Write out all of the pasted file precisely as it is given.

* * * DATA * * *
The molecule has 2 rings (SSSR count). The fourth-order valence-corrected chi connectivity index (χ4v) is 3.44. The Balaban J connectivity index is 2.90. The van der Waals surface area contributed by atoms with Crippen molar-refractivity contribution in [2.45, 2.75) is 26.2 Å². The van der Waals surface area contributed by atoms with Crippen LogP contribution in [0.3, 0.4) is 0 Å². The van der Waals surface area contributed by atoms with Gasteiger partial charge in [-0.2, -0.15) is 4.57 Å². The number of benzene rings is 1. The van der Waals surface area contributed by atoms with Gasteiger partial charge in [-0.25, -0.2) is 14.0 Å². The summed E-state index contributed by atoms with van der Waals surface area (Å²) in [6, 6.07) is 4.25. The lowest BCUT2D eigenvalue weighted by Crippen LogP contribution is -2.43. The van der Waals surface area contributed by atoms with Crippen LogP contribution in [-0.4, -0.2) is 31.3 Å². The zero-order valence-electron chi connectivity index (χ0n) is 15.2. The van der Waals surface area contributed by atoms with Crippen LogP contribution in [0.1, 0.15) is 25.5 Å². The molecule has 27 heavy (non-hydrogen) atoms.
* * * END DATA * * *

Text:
The molecule has 2 rings (SSSR count). The fourth-order valence-corrected chi connectivity index (χ4v) is 3.44. The Balaban J connectivity index is 2.90. The van der Waals surface area contributed by atoms with Crippen molar-refractivity contribution in [2.45, 2.75) is 26.2 Å². The van der Waals surface area contributed by atoms with Crippen LogP contribution in [0.3, 0.4) is 0 Å². The van der Waals surface area contributed by atoms with Gasteiger partial charge in [-0.2, -0.15) is 4.57 Å². The number of benzene rings is 1. The van der Waals surface area contributed by atoms with Gasteiger partial charge in [-0.25, -0.2) is 14.0 Å². The summed E-state index contributed by atoms with van der Waals surface area (Å²) in [6, 6.07) is 4.25. The lowest BCUT2D eigenvalue weighted by Crippen LogP contribution is -2.43. The van der Waals surface area contributed by atoms with Crippen LogP contribution in [-0.4, -0.2) is 31.3 Å². The zero-order valence-electron chi connectivity index (χ0n) is 15.2. The van der Waals surface area contributed by atoms with Crippen LogP contribution in [0.1, 0.15) is 25.5 Å². The molecule has 27 heavy (non-hydrogen) atoms.